Richard E. Taylor

About Richard E. Taylor

Who is it?: Physicist
Birth Day: November 02, 1929
Birth Place: Medicine Hat, Alberta, Canada, Canadian
Alma mater: Stanford University University of Alberta
Awards: Nobel Prize in Physics (1990) FRS (1997)
Fields: Particle physics
Institutions: Stanford Linear Accelerator Center Lawrence Berkeley Laboratory École Normale Supérieure
Thesis: Positive pion production by polarised bremsstrahlung (1962)
Doctoral advisor: Robert F. Mozley

Richard E. Taylor

Richard E. Taylor was born on November 02, 1929 in Medicine Hat, Alberta, Canada, Canadian, is Physicist. Richard Edward Taylor is a Canadian scientist who shared the Nobel Prize in Physics for discovering the quarks model. He grew up in Canada and studied at three different schools before going on to study at the University of Alberta, Edmonton. He was not a particularly gifted student during his school days but due to the guidance of his teachers, he developed an interest in the sciences and pursued science at university. After attaining his master’s degree from the University of Edmonton, he studied at Stanford University for his doctorate and subsequently worked there as a professor and researcher. He worked at Stanford Linear Accelerator Centre (SLAC) for many years and his experiments on quarks model took shape during the 1970s in collaboration with two other scientists. At the same time, he also went to Europe for research work and spent time in France, Germany and also at CERN in Geneva during his illustrious career as a particle physicist. Later on, he went on to become the Assistant Director of Research at SLAC.
Richard E. Taylor is a member of Scientists

Does Richard E. Taylor Dead or Alive?

As per our current Database, Richard E. Taylor has been died on 22 February 2018(2018-02-22) (aged 88)\nStanford, California, U.S..

🎂 Richard E. Taylor - Age, Bio, Faces and Birthday

When Richard E. Taylor die, Richard E. Taylor was 88 years old.

Popular As Richard E. Taylor
Occupation Scientists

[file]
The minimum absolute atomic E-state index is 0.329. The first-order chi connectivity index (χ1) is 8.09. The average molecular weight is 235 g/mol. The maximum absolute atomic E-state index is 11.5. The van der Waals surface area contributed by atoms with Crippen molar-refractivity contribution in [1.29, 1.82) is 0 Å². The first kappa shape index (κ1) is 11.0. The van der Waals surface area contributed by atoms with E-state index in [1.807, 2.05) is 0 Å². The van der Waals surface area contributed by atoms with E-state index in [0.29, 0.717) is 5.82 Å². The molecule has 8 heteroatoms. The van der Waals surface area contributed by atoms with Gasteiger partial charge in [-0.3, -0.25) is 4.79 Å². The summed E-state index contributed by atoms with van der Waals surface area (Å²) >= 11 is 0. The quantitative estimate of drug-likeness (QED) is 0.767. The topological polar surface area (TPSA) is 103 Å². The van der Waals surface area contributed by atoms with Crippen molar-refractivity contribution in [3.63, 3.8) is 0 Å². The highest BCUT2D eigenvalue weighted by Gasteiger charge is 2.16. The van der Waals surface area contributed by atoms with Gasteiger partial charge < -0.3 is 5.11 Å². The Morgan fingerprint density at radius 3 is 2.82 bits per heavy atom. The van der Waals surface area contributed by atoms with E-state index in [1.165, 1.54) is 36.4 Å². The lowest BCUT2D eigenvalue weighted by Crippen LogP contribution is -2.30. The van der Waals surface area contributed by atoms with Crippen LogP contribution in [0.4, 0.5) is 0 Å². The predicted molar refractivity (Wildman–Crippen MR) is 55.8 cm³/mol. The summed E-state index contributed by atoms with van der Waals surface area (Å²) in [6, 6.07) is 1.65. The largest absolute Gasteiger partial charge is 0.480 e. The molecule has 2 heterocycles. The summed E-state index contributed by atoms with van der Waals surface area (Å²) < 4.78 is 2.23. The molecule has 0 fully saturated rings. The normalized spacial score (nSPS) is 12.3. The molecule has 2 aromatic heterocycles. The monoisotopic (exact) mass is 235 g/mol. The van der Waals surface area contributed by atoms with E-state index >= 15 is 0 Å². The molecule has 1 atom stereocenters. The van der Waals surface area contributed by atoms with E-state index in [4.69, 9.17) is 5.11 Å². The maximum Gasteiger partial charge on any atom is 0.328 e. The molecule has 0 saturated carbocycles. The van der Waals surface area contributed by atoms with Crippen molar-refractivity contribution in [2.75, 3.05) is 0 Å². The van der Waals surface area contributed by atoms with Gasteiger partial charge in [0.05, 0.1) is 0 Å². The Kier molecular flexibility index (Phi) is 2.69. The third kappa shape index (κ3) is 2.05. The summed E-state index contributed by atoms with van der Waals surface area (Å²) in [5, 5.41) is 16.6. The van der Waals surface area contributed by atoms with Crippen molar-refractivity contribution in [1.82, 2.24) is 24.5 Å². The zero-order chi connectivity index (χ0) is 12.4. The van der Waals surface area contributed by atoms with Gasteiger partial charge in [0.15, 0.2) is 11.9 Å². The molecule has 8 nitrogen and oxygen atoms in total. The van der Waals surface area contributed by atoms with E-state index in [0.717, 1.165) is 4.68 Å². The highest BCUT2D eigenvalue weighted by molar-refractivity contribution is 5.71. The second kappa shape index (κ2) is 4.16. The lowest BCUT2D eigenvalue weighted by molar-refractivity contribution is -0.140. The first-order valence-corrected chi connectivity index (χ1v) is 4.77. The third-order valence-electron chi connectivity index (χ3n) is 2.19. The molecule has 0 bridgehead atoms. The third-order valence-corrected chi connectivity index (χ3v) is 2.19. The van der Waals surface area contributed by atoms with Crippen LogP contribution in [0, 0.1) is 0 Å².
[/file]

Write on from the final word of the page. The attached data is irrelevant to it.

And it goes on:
Age 88 years old
Zodiac Sign Sagittarius
Born November 02, 1929 (Medicine Hat, Alberta, Canada, Canadian)
Birthday November 02
Town/City Medicine Hat, Alberta, Canada, Canadian
Nationality Canadian

🌙 Zodiac

Richard E. Taylor’s zodiac sign is Sagittarius. According to astrologers, Sagittarius is curious and energetic, it is one of the biggest travelers among all zodiac signs. Their open mind and philosophical view motivates them to wander around the world in search of the meaning of life. Sagittarius is extrovert, optimistic and enthusiastic, and likes changes. Sagittarius-born are able to transform their thoughts into concrete actions and they will do anything to achieve their goals.

🌙 Chinese Zodiac Signs

Richard E. Taylor was born in the Year of the Snake. Those born under the Chinese Zodiac sign of the Snake are seductive, gregarious, introverted, generous, charming, good with money, analytical, insecure, jealous, slightly dangerous, smart, they rely on gut feelings, are hard-working and intelligent. Compatible with Rooster or Ox.

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Awards and nominations:

Taylor has received numerous awards and honours including:



Taylor was born in Medicine Hat, Alberta. He studied for his BSc (1950) and MSc (1952) degrees at the University of Alberta in Edmonton, Canada. Newly married, he applied to work for a PhD degree at Stanford University, where he joined the High Energy Physics Laboratory.


The experiments run at SLAC in the late 1960s and early 1970s involved scattering high-energy beams of electrons from protons and deuterons and heavier nuclei. At lower energies, it had already been found that the electrons would only be scattered through low angles, consistent with the idea that the nucleons had no internal structure. However, the SLAC-MIT experiments showed that higher Energy electrons could be scattered through much higher angles, with the loss of some Energy. These deep inelastic scattering results provided the first experimental evidence that the protons and neutrons were made up of point-like particles, later identified to be the up and down quarks that had previously been proposed on theoretical grounds. The experiments also provided the first evidence for the existence of gluons. Taylor, Friedman and Kendall were jointly awarded the Nobel Prize in 1990 for this work.


Taylor died at his home in Stanford, California near the campus of Stanford University on 22 February 2018 at the age of 88.

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